Stephanie Smiertka Riley is Of Counsel with Womble Bond Dickinson. She focuses her practice on corporate, commercial, and intellectual property litigation in all Delaware Courts, especially the United States District Court for the District of Delaware, Delaware Court of Chancery, and Delaware Superior Court. Her experience in complex commercial litigation extends to business disputes, including misappropriation of trade secrets, breaches of contract, and tortious interference; consumer protection and RICO claims; constitutional law claims; and pharmaceutical and medical device multi-district litigations.
Heightened mandatory initial disclosures in patent litigation may affect a client’s decision to pursue litigation in a forum, especially if there is a risk (real or perceived) of having to disclose sensitive company information from the outset of litigation. In the District of Delaware, there has been much attention on recent requirements for transparency regarding litigation funding and company and/or patent ownership issued by Chief Judge Colm Connolly. The Chief Judge’s fervent enforcement of those requirements has prompted a writ of mandamus and potential review by the Federal Circuit. Although the propriety of the third-party litigation funding order may be reviewed by the Federal Circuit, best practices for complying with both the third-party litigation funding and Rule 7.1 Standing Orders will be discussed, along with potential impact of those orders on patent litigation in the long term, and considerations of whether certain information could be sealed.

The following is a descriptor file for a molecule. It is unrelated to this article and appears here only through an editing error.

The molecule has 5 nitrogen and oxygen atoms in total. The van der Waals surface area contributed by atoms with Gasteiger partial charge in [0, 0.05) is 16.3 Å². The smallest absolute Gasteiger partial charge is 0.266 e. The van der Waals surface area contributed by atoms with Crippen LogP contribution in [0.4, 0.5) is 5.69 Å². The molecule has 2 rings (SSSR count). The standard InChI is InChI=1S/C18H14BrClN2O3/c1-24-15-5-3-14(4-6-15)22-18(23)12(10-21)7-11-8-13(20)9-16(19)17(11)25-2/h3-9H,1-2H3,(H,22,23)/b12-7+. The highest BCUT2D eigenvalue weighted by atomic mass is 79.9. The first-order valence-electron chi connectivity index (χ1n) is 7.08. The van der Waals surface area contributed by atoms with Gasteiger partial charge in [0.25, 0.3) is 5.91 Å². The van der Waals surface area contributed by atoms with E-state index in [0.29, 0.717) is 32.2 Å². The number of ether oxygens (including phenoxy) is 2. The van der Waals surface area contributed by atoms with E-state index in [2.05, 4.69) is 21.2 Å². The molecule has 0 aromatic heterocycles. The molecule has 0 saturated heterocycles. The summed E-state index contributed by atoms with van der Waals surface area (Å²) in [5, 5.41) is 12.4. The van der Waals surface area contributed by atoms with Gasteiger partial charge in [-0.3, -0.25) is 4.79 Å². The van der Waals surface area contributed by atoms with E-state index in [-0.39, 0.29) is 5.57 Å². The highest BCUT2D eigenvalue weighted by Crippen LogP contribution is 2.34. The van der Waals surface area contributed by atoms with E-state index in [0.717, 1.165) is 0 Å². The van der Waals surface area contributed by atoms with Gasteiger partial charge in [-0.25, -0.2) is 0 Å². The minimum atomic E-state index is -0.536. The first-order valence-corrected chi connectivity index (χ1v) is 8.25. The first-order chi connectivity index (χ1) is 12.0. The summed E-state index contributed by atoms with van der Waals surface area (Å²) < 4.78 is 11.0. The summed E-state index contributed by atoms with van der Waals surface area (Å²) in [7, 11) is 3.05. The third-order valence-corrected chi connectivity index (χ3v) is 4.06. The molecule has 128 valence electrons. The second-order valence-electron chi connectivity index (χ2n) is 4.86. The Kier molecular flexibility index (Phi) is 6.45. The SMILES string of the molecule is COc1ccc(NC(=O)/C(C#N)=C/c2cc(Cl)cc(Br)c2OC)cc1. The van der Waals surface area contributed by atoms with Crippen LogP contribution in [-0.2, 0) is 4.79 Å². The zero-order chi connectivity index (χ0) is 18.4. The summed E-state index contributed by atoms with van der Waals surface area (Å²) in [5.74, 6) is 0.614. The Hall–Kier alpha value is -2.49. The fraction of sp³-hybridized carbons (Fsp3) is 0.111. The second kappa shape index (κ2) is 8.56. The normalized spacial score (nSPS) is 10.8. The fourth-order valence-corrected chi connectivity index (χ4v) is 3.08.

While many patent litigators have no plans to litigate in bankruptcy court, it is a possibility if the infringer of a client’s patent files for bankruptcy. The United States Bankruptcy Court for the Eastern District of Wisconsin recently conducted a Markman hearing. How did that happen? After being sued for patent infringement in district court, the alleged infringer sought refuge in the bankruptcy court, staying the district court litigation. The plaintiff then filed a claim in the defendant’s bankruptcy case, which ultimately triggered the bankruptcy court’s jurisdiction. While rare, other bankruptcy courts have conducted claim construction proceedings. As discussed herein, the bankruptcy court ultimately granted a joint request for vacatur, prompting us to revisit the doctrine of vacatur.
After a client prevails in patent litigation in the United States District Court for the District of Delaware, the client often wants to know whether it can obtain its attorneys’ fees from the opposing party. The answer is yes, but only if the court finds exceptionality under 35 U.S.C. § 285, which states “The court in exceptional cases may award reasonable attorney fees to the prevailing party.” (Although 35 U.S.C. § 285 applies to patent litigation in all United States district courts, this article focuses only on recent decisions of the District of Delaware. Another tool available to clients are enhanced damages claims under 35 U.S.C. § 284. Damages under Section 284, however, are “reserved for egregious cases typified by willful misconduct” and are not a focus of this article.)